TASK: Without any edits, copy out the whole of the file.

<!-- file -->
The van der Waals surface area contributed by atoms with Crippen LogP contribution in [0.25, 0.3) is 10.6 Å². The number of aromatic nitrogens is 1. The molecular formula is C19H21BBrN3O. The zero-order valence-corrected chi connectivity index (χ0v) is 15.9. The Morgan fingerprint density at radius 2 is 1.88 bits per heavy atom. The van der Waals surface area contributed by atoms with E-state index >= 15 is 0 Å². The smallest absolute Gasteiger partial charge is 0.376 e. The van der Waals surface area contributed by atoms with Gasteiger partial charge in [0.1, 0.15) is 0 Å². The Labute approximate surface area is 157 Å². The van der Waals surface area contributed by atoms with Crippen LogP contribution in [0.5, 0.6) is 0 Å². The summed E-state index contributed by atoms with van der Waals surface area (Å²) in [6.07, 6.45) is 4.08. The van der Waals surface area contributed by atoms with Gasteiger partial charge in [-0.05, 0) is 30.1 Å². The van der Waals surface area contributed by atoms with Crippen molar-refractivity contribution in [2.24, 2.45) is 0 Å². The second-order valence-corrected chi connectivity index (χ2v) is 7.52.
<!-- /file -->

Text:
The van der Waals surface area contributed by atoms with Crippen LogP contribution in [0.25, 0.3) is 10.6 Å². The number of aromatic nitrogens is 1. The molecular formula is C19H21BBrN3O. The zero-order valence-corrected chi connectivity index (χ0v) is 15.9. The Morgan fingerprint density at radius 2 is 1.88 bits per heavy atom. The van der Waals surface area contributed by atoms with E-state index >= 15 is 0 Å². The smallest absolute Gasteiger partial charge is 0.376 e. The van der Waals surface area contributed by atoms with Gasteiger partial charge in [0.1, 0.15) is 0 Å². The Labute approximate surface area is 157 Å². The van der Waals surface area contributed by atoms with Crippen LogP contribution in [0.5, 0.6) is 0 Å². The summed E-state index contributed by atoms with van der Waals surface area (Å²) in [6.07, 6.45) is 4.08. The van der Waals surface area contributed by atoms with Gasteiger partial charge in [-0.05, 0) is 30.1 Å². The van der Waals surface area contributed by atoms with Crippen molar-refractivity contribution in [2.24, 2.45) is 0 Å². The second-order valence-corrected chi connectivity index (χ2v) is 7.52.